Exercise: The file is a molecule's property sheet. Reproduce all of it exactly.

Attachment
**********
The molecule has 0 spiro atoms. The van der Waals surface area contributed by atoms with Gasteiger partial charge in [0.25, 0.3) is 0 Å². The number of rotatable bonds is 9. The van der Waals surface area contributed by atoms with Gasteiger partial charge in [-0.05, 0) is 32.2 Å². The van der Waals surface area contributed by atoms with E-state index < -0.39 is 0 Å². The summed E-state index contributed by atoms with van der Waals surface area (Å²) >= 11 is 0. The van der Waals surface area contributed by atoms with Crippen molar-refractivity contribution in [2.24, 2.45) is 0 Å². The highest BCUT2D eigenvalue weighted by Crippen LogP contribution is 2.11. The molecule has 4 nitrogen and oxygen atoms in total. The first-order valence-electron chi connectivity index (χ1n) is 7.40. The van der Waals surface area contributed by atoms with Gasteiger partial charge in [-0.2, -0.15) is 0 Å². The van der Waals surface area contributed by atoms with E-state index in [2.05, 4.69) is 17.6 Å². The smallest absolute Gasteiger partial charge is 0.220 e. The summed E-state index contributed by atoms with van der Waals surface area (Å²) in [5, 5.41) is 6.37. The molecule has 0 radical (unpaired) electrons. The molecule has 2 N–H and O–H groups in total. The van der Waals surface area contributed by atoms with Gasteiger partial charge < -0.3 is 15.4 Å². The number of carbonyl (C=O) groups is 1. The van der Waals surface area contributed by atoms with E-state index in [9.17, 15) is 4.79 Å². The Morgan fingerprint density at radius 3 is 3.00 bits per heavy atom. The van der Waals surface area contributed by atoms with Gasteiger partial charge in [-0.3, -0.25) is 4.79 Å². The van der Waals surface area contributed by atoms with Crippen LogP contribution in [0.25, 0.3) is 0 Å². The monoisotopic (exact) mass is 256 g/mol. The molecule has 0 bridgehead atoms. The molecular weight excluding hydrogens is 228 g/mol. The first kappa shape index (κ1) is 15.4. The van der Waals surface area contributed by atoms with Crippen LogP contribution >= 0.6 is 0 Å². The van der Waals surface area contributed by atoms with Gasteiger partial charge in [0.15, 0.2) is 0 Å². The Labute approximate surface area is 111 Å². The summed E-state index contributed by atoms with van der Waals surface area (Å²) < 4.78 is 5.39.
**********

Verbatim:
The molecule has 0 spiro atoms. The van der Waals surface area contributed by atoms with Gasteiger partial charge in [0.25, 0.3) is 0 Å². The number of rotatable bonds is 9. The van der Waals surface area contributed by atoms with Gasteiger partial charge in [-0.05, 0) is 32.2 Å². The van der Waals surface area contributed by atoms with E-state index < -0.39 is 0 Å². The summed E-state index contributed by atoms with van der Waals surface area (Å²) >= 11 is 0. The van der Waals surface area contributed by atoms with Crippen molar-refractivity contribution in [2.24, 2.45) is 0 Å². The highest BCUT2D eigenvalue weighted by Crippen LogP contribution is 2.11. The molecule has 4 nitrogen and oxygen atoms in total. The first-order valence-electron chi connectivity index (χ1n) is 7.40. The van der Waals surface area contributed by atoms with Gasteiger partial charge in [-0.2, -0.15) is 0 Å². The van der Waals surface area contributed by atoms with E-state index in [2.05, 4.69) is 17.6 Å². The smallest absolute Gasteiger partial charge is 0.220 e. The summed E-state index contributed by atoms with van der Waals surface area (Å²) in [5, 5.41) is 6.37. The molecule has 0 radical (unpaired) electrons. The molecule has 2 N–H and O–H groups in total. The van der Waals surface area contributed by atoms with Gasteiger partial charge < -0.3 is 15.4 Å². The number of carbonyl (C=O) groups is 1. The van der Waals surface area contributed by atoms with E-state index in [9.17, 15) is 4.79 Å². The Morgan fingerprint density at radius 3 is 3.00 bits per heavy atom. The van der Waals surface area contributed by atoms with Gasteiger partial charge in [-0.3, -0.25) is 4.79 Å². The van der Waals surface area contributed by atoms with Crippen LogP contribution in [0.25, 0.3) is 0 Å². The monoisotopic (exact) mass is 256 g/mol. The molecule has 0 bridgehead atoms. The molecular weight excluding hydrogens is 228 g/mol. The first kappa shape index (κ1) is 15.4. The van der Waals surface area contributed by atoms with Crippen LogP contribution >= 0.6 is 0 Å². The van der Waals surface area contributed by atoms with Gasteiger partial charge in [0.15, 0.2) is 0 Å². The Labute approximate surface area is 111 Å². The summed E-state index contributed by atoms with van der Waals surface area (Å²) < 4.78 is 5.39.